• Family of 11-year-old boy killed by carbon monoxide files wrongful death suit

    By: Allison Latos

    Updated:

    BOONE, N.C. - The family of an 11-year-old boy killed by carbon monoxide in a Boone motel in 2013 is suing the motel.
     
    Jeffrey Williams died on June 8, 2013.
     
    His mother, Jeannie, was sickened and knocked unconscious by the poisonous gas, which leaked from a faulty pool water heater at a Best Western hotel in Boone.

    Weeks earlier, the same leak killed Darryl and Shirley Jenkins, authorities said.

    The attorney for Jeffrey Williams' family filed a lawsuit Friday.

    Williams' mother told Channel 9 that she fights the feeling that somehow she could have protected him.

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    "Jeffrey followed me into that room," Jeannie Williams said.  "He followed me and trusted me to take care of him and I trusted the hotel to take care of us."
     
    Williams said her family is focused on turning their heartbreak into a mission to help others. She now wears a necklace with Jeffrey's fingerprint inside.

    "I could be bitter and I could be angry, but by doing that, I can't do the other work I need to do," Jeannie Williams said.

    The Williamses created a nonprofit in Jeffrey's name to raise awareness of carbon monoxide danger.

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    They are working to distribute more than 1,200 carbon monoxide alarms.
     
    Monday will mark the two-year anniversary of Jeffrey's death.

    The Williamses call it his heaven date and said they will find strength in faith and family.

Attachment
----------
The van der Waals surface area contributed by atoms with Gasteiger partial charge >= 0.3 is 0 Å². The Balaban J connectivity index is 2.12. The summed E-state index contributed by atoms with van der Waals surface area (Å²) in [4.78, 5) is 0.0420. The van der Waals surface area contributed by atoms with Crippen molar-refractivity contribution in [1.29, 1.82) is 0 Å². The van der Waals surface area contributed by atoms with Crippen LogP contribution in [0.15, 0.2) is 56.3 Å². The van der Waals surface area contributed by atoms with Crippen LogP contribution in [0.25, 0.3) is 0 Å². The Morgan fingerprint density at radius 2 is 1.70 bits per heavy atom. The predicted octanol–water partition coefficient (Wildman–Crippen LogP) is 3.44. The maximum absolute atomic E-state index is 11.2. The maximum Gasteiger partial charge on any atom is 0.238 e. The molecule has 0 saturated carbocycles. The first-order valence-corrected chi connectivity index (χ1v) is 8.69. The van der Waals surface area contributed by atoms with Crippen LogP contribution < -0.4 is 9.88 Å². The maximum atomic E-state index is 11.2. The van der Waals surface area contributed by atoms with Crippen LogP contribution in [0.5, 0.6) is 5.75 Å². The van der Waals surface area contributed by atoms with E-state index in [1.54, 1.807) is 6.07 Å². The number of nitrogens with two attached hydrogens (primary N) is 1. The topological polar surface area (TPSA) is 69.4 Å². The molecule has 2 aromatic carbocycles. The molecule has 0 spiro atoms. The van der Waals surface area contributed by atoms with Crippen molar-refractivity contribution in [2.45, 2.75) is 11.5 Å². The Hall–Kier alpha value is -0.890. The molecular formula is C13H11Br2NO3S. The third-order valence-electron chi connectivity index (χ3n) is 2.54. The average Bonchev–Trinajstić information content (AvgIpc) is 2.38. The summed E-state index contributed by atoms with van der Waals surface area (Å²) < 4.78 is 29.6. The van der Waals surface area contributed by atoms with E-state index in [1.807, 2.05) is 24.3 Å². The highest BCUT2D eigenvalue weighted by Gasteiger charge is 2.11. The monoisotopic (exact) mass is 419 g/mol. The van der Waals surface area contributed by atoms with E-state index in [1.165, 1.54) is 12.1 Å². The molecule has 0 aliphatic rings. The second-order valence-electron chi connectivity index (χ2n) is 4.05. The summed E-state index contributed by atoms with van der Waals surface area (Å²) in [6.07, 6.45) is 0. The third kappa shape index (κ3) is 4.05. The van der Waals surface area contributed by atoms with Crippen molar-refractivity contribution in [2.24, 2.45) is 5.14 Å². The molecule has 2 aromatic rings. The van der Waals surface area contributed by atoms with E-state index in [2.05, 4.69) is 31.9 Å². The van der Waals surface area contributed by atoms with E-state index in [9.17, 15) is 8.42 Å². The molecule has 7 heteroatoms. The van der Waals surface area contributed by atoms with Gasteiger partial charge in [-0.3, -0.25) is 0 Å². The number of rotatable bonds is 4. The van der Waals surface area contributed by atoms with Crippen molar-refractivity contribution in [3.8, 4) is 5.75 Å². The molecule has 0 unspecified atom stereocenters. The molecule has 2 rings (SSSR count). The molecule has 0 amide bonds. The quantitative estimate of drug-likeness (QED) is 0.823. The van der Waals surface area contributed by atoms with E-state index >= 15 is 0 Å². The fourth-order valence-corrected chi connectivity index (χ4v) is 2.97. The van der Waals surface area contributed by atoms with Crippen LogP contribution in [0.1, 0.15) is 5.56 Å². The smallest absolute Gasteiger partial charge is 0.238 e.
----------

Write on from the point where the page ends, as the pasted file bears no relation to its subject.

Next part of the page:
They plan to celebrate the bright 11-year-old boy the same way they did last year.
     
    "Last year on his heaven date, we took a Lego set and a book to the Ronald McDonald house," his mother siad.

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    The family of Darryl and Shirley Jenkins filed a lawsuit in February against the parent company of Best Western and others.
     
    The former hotel operator, Damon Mallatere, is facing criminal charges in the deadly leak.

    He will be in court in July.

    The deaths sparked a change in North Carolina law, which now requires hotels to have carbon monoxide detectors near equipment that could produce the deadly gas.

    The Williamses released a statement Friday after filing the lawsuit. It read:

    "The tragic events of June 8, 2013 have forever changed our families’ life. Today’s actions in no way bring any healing to our family; instead, we intend to hold all parties involved in Jeffrey’s death accountable for their actions or lack thereof. Our true goal is to effect profound and dramatic change in the way business is conducted. As a family our pain is great. Your continued support and prayers for our family as we go through this process is greatly appreciated." - Jeff and Jeannie Williams

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